MoMA

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=Minimisation of Metabolic Adjustment=
=Minimisation of Metabolic Adjustment=
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MoMA is a flux-based analysis technique similar to FBA and based on the same stoichiometric constraints, but the optimal growth flux for mutants is relaxed. Instead, MoMA provides an approximate solution for a sub-optimal growth flux state, which is nearest in flux distribution to the unperturbed state. The mathematical formulation of this yields a quadratic programming problem:
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MoMA is a flux-based analysis technique similar to [[FBA]] and based on the same stoichiometric constraints, but the optimal growth flux for mutants is relaxed. Instead, MoMA provides an approximate solution for a sub-optimal growth flux state, which is nearest in flux distribution to the unperturbed state. The mathematical formulation of this yields a quadratic programming problem:
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Revision as of 02:20, 16 February 2006

Minimisation of Metabolic Adjustment

MoMA is a flux-based analysis technique similar to FBA and based on the same stoichiometric constraints, but the optimal growth flux for mutants is relaxed. Instead, MoMA provides an approximate solution for a sub-optimal growth flux state, which is nearest in flux distribution to the unperturbed state. The mathematical formulation of this yields a quadratic programming problem:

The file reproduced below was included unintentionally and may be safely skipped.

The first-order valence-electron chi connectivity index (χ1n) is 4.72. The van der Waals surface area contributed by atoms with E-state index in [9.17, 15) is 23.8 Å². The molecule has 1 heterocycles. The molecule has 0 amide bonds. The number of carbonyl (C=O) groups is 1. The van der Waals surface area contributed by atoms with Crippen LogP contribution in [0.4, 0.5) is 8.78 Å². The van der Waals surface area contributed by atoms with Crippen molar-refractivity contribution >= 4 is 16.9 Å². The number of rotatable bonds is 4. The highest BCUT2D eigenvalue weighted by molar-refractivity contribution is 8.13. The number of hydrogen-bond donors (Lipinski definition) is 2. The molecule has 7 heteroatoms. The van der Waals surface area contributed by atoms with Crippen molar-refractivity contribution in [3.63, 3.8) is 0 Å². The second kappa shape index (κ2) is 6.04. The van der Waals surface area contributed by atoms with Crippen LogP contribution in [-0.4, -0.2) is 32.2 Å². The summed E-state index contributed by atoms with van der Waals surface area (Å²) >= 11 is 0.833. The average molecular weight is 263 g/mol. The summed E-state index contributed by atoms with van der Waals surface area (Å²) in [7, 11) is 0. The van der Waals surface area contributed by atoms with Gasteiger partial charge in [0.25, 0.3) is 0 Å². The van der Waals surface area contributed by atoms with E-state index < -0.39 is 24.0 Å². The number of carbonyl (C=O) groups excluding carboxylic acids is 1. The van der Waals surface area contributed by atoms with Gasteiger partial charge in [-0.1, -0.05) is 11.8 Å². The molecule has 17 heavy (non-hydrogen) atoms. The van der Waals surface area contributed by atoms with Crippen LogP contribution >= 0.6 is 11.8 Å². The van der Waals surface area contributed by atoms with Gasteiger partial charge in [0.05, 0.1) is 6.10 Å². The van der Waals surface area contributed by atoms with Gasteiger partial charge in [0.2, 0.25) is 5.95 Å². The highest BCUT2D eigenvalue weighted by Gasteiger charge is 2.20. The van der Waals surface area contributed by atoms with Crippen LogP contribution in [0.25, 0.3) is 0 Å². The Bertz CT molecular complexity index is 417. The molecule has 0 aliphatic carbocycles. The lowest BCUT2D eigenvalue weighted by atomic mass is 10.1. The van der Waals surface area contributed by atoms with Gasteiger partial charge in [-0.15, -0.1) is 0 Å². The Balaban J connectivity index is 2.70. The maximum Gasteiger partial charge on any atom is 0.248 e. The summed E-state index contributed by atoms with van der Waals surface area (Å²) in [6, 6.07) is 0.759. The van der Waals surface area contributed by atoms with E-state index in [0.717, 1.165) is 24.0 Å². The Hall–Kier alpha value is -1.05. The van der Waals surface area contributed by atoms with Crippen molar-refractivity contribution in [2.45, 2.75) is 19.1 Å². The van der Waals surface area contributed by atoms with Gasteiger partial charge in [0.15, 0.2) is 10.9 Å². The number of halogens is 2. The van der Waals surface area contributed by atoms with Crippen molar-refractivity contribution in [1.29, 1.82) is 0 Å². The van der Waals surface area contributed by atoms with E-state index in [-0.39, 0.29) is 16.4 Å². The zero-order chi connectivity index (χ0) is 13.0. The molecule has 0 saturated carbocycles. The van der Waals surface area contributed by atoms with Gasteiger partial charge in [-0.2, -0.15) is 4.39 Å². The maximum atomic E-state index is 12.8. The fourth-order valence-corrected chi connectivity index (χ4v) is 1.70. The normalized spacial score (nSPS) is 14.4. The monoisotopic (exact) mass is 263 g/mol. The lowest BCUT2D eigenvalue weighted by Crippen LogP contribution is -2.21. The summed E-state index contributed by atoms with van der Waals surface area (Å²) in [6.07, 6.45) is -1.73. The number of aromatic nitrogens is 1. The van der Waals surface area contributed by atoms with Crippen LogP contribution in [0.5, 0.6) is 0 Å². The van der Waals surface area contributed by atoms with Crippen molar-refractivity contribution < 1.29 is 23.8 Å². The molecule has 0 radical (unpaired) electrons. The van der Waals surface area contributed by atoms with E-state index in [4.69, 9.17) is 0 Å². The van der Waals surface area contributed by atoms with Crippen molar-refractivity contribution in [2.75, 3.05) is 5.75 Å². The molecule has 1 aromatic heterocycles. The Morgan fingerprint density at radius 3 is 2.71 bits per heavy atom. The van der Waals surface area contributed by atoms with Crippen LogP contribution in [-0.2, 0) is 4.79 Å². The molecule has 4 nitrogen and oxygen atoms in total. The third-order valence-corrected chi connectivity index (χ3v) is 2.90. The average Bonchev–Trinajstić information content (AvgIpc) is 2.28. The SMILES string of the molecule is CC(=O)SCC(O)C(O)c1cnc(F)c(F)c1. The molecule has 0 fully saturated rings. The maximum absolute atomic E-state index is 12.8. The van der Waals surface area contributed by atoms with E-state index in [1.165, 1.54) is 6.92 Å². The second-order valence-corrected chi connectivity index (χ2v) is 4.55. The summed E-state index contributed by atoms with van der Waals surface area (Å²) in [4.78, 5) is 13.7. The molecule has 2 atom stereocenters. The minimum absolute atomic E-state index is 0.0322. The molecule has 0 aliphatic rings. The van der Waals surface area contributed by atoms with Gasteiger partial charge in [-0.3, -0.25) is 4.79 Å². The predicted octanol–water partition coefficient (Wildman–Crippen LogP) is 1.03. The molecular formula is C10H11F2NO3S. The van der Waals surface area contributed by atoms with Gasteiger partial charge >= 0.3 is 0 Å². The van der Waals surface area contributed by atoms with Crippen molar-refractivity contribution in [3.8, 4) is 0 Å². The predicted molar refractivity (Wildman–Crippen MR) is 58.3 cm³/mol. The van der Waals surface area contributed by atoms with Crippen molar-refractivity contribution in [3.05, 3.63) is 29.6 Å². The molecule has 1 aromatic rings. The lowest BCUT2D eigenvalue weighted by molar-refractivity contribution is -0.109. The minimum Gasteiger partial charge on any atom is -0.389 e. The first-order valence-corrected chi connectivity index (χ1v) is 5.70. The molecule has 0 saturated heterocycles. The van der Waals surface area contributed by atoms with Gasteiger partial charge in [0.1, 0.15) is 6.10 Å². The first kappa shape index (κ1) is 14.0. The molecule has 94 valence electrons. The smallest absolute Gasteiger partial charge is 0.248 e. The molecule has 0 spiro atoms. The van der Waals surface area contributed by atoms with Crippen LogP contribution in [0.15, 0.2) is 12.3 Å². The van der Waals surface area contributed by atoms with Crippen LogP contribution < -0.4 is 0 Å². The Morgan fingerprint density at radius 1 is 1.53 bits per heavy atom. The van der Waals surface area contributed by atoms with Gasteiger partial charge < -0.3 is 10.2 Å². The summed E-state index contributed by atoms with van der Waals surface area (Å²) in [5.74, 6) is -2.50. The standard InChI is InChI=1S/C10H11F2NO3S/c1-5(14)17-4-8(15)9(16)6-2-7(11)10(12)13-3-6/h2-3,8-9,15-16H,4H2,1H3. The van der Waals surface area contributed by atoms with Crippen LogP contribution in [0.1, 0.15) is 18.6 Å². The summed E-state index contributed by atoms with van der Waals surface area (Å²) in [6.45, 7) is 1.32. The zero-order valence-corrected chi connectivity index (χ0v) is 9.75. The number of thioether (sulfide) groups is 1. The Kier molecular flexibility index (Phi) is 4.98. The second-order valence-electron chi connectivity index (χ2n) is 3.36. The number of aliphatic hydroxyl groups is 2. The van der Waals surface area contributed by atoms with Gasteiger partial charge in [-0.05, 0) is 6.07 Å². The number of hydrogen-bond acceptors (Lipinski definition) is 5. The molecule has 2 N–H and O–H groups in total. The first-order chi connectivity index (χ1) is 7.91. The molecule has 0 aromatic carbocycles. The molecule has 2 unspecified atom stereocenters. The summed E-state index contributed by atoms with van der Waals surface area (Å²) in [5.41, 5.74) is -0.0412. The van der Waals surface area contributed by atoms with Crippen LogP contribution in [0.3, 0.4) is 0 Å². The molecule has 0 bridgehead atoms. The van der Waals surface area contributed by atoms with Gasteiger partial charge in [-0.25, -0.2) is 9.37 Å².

\min\ ||\mathbf{v_w} - \mathbf{v_d}||^2 \qquad s. t.\quad \mathbf{S}\cdot\mathbf{v_d}=0

where \mathbf{v_w} represents the wild-type (or unperturbed state) flux distribution and \mathbf{v_d} represents the flux distribution on gene deletion that is to be solved for. This simplifies to:


\min\ \frac{1}{2}\,{\mathbf{v_d}}^T\,\mathbf{I}\,\mathbf{v_d} + (\mathbf{-v_w})\cdot\mathbf{v_d} \qquad s. t.\quad \mathbf{S}\cdot\mathbf{v_d}=0

where \mathbf{I} is an identity matrix of size n \times n, n being the length of the vector \mathbf{v_d}. An important feature of MoMA is that the wild-type flux distribution used need not be obtained by performing an FBA; an experimentally determined flux distribution could serve better. Thus, objective functions for optimisation, which may not reflect the physiological situation very accurately can be circumvented using MoMA. MoMA also does not assume optimality of growth or any other metabolic function.

References

  • Segre D, Vitkup D, Church GM. Analysis of optimality in natural and perturbed metabolic networks. Proc Natl Acad Sci U S A 2002; 99:15112–15117.
  • Segre D, Zucker J, Katz J, et al. From annotated genomes to metabolic flux models and kinetic parameter fitting. OMICS 2003; 7:301–316.
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